“Metro” is not the story of any government, of any faction of any group. It is the story of people, of the Russian people. A people who are often not showcased in art. No American story would feature vodka so heavily; no British studio could so accurately depict the stations and life of the Red Line; and no Japanese person could so thoughtfully engineer the boxy Soviet architecture of Moscow.

It is too easy to ignore other countries in the world of art. This is a trope you can’t fall into. Explore other countries, look into the film, drama, music, and especially the games of other countries. You’ll learn something new a documentary could never have told you.

I advise anyone who feels tired of the meta with first person shooters to go out and experience “Metro” for themselves. This truly unique and fascinating take on the world of video games is simply not one to be ignored.

Featured image:  Metro 2033 Redux Review PHOTO CREDIT: BagoGames


Summit Prep prepares for Good Morning America feature

By Kai Lock

Summit Prep Editor-in-Chief

This was not just another week for Summit Prep; in fact it might’ve been one of the most exciting weeks this year has to offer for both faculty and students. Diane Tavenner, the founder of Summit Public Schools, has recently written a book, “Prepared”, which mentions Summit Prep. Correspondingly, Good Morning America came to do a feature on the book and film Prep’s students and teachers. 

The feature will be aired on Sept. 17, in the 8 a.m. block. For more information, see the video below regarding the preparation Summit Prep did for the feature piece:

Preparation for the school required faculty to take charge on various fronts. Lucretia Witte, the Expeditions Executive Director, stated that they were “moving furniture, taking down old posters, [and] rehanging things in the hallway.” The second front they were preparing for was the student interviews.

Good Morning America interviewed a selected few students from the school to learn more about what they thought of the school. Vanessa Carrillo, a Summit junior, explained how she prepared for her interview: “We’ve had two meeting with the PR, and she’s asked me a couple questions about myself and similar questions to what I’ll do in the interview.”  

Jonathan Garvin, a Summit Prep senior, talked about his excitement to hold an interview with Good Morning America: “I’m most excited about talking about my school and speaking my truth.” While this seems like an exciting time for everyone, both faculty and students have faced some challenges as well. 

Witte explained one of the challenges she’s faced throughout this process was the short time the Expeditions have spent at Prep. “I don’t feel like we’re totally settled in.” Carrillo stated that one of the biggest obstacles she faced was “trying to get in all of my thoughts in before we shoot.”

Witte said that overall, “I just feel really excited and proud that they are coming to observe our schools especially Summit Prep, and it makes me happy that Expeditions gets to be here when that’s happening.” 

Update: Click here to see the finished Good Morning America feature!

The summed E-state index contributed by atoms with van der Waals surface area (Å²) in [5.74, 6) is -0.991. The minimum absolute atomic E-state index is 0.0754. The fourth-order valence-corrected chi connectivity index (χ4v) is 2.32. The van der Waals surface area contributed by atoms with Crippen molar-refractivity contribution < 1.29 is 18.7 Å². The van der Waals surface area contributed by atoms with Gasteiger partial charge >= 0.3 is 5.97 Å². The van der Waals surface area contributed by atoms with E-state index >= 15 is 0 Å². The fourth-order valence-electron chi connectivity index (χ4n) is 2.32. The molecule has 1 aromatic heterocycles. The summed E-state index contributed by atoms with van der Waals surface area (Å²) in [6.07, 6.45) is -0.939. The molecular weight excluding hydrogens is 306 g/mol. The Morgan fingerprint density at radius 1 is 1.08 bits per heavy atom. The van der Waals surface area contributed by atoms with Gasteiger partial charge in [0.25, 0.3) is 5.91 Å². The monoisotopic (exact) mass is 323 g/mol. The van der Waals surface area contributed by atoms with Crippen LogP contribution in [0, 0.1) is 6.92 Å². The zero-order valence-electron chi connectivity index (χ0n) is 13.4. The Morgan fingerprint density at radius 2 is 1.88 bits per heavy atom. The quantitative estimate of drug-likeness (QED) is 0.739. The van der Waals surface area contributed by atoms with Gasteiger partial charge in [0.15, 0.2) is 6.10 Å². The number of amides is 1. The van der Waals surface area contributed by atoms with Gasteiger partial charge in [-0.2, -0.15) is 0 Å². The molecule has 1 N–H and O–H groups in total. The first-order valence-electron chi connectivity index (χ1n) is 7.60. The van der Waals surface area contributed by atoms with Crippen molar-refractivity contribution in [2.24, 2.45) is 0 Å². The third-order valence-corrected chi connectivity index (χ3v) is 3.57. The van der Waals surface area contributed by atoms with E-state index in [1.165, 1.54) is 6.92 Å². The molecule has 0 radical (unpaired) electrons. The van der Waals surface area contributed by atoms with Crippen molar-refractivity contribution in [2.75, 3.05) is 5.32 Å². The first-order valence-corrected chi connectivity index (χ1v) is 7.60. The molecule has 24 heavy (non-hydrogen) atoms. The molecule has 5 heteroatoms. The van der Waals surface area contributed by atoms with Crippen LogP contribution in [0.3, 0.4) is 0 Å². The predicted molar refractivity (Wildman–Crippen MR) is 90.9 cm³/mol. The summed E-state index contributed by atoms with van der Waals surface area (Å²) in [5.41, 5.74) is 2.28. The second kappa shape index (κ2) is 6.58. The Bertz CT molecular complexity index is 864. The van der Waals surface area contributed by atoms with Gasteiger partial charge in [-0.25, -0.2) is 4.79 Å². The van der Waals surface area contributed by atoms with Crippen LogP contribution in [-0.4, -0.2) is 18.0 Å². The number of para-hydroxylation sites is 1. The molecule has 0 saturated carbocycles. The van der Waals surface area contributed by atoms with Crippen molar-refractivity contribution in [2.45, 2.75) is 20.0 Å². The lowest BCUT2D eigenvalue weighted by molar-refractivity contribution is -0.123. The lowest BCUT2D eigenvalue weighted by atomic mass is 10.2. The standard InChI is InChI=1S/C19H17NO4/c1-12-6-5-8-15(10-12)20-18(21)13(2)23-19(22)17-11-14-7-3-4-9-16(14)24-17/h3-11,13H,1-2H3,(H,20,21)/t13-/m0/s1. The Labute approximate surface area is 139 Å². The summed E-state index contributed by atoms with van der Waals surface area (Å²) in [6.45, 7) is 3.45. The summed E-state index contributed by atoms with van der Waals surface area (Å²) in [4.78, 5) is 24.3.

Seniors use final Expeditions to explore future careers

By Jon Garvin and Eliza Insley


Expeditions gives students a chance to explore areas of interest to help students find their true passions. During Summit Prep seniors’ final year, they are taking this opportunity to begin pursuing possible future careers through internship and independent study. 

According to Melissa Thiriez, the supervisor of internships and independent studies, 96 students from Summit Prep are enrolled in an independent study or internship. 

An internship or independent study is a path offered within Summit Expeditions. It allows students to choose a possible passion and explore it further. 

An independent study course is an opportunity where a student, or group of students, chooses something they are interested in. They then make a contract with a plan and complete projects to learn more about their subject. They also have a supervisor to oversee that they are on-task. 

Summit Prep senior Will Hill knows exactly what he wants to do: work on cars. As an intern at European Motors, he says he works on anything “from a basic oil change to rebuilding your entire engine if you need.”


Summit Prep senior Will Hill

When asked why he chose to intern there, Hill responded, “It’s my passion. It’s probably what I’m going to do for the rest of my life, just working on cars and making them go faster, making people happy.”

Another Summit Prep senior took a similar interest in working with cars: Jorge Zamora took an internship at a hot rod fabrication shop. 


Summit Prep senior Jorge Zamora

Zamora said, “I chose this internship because I am interested in fabrication and anything mechanical to do with cars … I work there, so I decided to, might as well, make my own little projects as I work there.”

Zamora explained his internship ranges from cleaning up around the shop to changing oil to pulling motors out of cars. When asked why he chose this, he explained, “I chose internships over Expedition classes just because internships let me get out into the world and actually let me see how jobs are and what I want to do later on.”

Summit Prep senior Lily Yuriar decided to partake in designing and producing this year’s yearbook as her independent study. She collaborates with four other seniors to reach their goal of publishing and selling the yearbook.